(Publisher's Note: The following appeared at Audio Graphics on December 31, 2001.
The act of attracting an online audience is far more difficult than anyone imagined. Plus, that audience is much less loyal than your local listeners.
So why do radio stations continue to spend money on inadequate web sites, then promote them heavily on-air?
Why are stations now beginning to ask listeners to sign up for "...your exclusive (station) newsletter...", when there are more effective ways of building an e-mail address list?
Why then, when watching the likes of PressPlay, MusicNet, AOL Radio, Yahoo! Radio (and all their similar-sized online radio competitors,), does a local station hope to build enough of an online audience to make construction, operation, and maintenance costs of that site worthwhile?
If radio wants to compete [online] it must find a way to present a user with items-of-interest that cannot be found through more familiar (read: traditional) media. Newspapers and magazines have long beaten radio in delivery of this type of local information.
"...radio execs must consider the Net a tool for managing listener/client relationships."
...So radio is faced with an expensive opportunity, at a time when it's cutting operating costs.
The rational solution is to turn the radio station web site into a service site... nothing more.
The web site should be a dispenser of information the user needs to make their life easier. It might be a place to go for quick contest registration, live updates of concert ticket sales, Instant Messaging requests for school closures (which are answered by a person during drive times), or the place a client goes to hear their commercial before airing.
Let the site point to the station for getting news on artists. And of course stream your signal, but make sure that the local user is directed to the station frequency.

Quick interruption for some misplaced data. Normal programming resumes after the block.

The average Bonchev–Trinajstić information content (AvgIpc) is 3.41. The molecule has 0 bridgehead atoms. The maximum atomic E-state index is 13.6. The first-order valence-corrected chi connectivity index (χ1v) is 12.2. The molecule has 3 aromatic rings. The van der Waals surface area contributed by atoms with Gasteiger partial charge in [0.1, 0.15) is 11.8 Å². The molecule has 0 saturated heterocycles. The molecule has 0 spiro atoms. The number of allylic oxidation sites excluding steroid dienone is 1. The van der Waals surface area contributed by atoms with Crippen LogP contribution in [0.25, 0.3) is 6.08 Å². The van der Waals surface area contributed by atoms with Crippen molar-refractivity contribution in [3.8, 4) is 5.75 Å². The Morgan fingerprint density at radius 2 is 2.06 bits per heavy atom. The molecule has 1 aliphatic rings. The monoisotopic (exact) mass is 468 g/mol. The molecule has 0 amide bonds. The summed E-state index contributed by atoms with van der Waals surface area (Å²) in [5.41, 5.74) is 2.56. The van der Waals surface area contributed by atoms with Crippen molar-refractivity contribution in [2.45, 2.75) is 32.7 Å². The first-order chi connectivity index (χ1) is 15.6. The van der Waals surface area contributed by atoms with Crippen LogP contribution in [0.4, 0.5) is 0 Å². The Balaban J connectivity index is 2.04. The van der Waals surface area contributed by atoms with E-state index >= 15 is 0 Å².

To achieve a margin of profit from the Internet, radio execs must consider the Net a tool for managing listener/client relationships.
...because there is no amount of streaming that a single station can do that's going to make the cost of a web site worthwhile.
Quotes from Ken. Year, 2001:
This year will bring the truth: Consolidation debt will force further reduction
in operating expense, a soft ad market will keep radio stocks down, a failure to
fully grasp what Internet users are looking for will continue , and competition
from satellite radio with auto industry support means the radio sales rep must
argue their point better than ever....
Consumers have proven that owning the market isn't a strong enough reason to
support the product if it's poor - America's car manufacturers found that out
in the seventies. Heavy spot loads, non-relative banter by poorly trained DJs,
and ad sales packages that haven't changed in decades are the weight today's
account rep will struggle with.
I'll say it again - the Internet is not just for gathering an audience, which is
the way most stations view it.
I'd like to call your attention to looking at using the Internet for enhancing
the business side of broadcasting.
Having just passed outdoor (at $5 billion annual revenue),online advertising
is gaining on the cable-tv ad business. And radio's next.
Have a safe and merry holiday.